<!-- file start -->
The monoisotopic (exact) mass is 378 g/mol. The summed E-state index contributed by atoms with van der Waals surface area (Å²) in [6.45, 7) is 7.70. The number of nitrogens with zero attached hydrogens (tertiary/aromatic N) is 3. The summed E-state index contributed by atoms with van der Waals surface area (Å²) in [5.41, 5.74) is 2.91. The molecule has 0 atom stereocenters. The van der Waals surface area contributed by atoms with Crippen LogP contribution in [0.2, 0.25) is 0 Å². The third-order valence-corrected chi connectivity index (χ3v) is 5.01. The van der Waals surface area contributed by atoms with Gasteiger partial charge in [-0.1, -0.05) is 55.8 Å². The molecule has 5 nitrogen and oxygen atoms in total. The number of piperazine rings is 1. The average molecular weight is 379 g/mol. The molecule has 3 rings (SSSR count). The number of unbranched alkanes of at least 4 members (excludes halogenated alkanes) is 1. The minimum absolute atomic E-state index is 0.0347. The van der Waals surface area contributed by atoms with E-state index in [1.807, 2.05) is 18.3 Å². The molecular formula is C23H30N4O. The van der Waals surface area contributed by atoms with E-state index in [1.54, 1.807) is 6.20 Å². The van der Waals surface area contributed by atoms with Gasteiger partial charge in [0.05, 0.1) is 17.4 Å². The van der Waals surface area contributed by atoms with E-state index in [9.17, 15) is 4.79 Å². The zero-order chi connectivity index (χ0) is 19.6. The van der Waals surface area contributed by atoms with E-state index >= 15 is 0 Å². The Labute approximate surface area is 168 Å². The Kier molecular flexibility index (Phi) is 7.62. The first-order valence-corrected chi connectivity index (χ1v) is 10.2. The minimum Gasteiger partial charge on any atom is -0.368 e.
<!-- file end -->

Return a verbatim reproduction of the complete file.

The monoisotopic (exact) mass is 378 g/mol. The summed E-state index contributed by atoms with van der Waals surface area (Å²) in [6.45, 7) is 7.70. The number of nitrogens with zero attached hydrogens (tertiary/aromatic N) is 3. The summed E-state index contributed by atoms with van der Waals surface area (Å²) in [5.41, 5.74) is 2.91. The molecule has 0 atom stereocenters. The van der Waals surface area contributed by atoms with Crippen LogP contribution in [0.2, 0.25) is 0 Å². The third-order valence-corrected chi connectivity index (χ3v) is 5.01. The van der Waals surface area contributed by atoms with Gasteiger partial charge in [-0.1, -0.05) is 55.8 Å². The molecule has 5 nitrogen and oxygen atoms in total. The number of piperazine rings is 1. The average molecular weight is 379 g/mol. The molecule has 3 rings (SSSR count). The number of unbranched alkanes of at least 4 members (excludes halogenated alkanes) is 1. The minimum absolute atomic E-state index is 0.0347. The van der Waals surface area contributed by atoms with E-state index in [1.807, 2.05) is 18.3 Å². The molecular formula is C23H30N4O. The van der Waals surface area contributed by atoms with E-state index in [1.54, 1.807) is 6.20 Å². The van der Waals surface area contributed by atoms with Gasteiger partial charge in [0.05, 0.1) is 17.4 Å². The van der Waals surface area contributed by atoms with E-state index in [9.17, 15) is 4.79 Å². The zero-order chi connectivity index (χ0) is 19.6. The van der Waals surface area contributed by atoms with E-state index >= 15 is 0 Å². The Labute approximate surface area is 168 Å². The Kier molecular flexibility index (Phi) is 7.62. The first-order valence-corrected chi connectivity index (χ1v) is 10.2. The minimum Gasteiger partial charge on any atom is -0.368 e.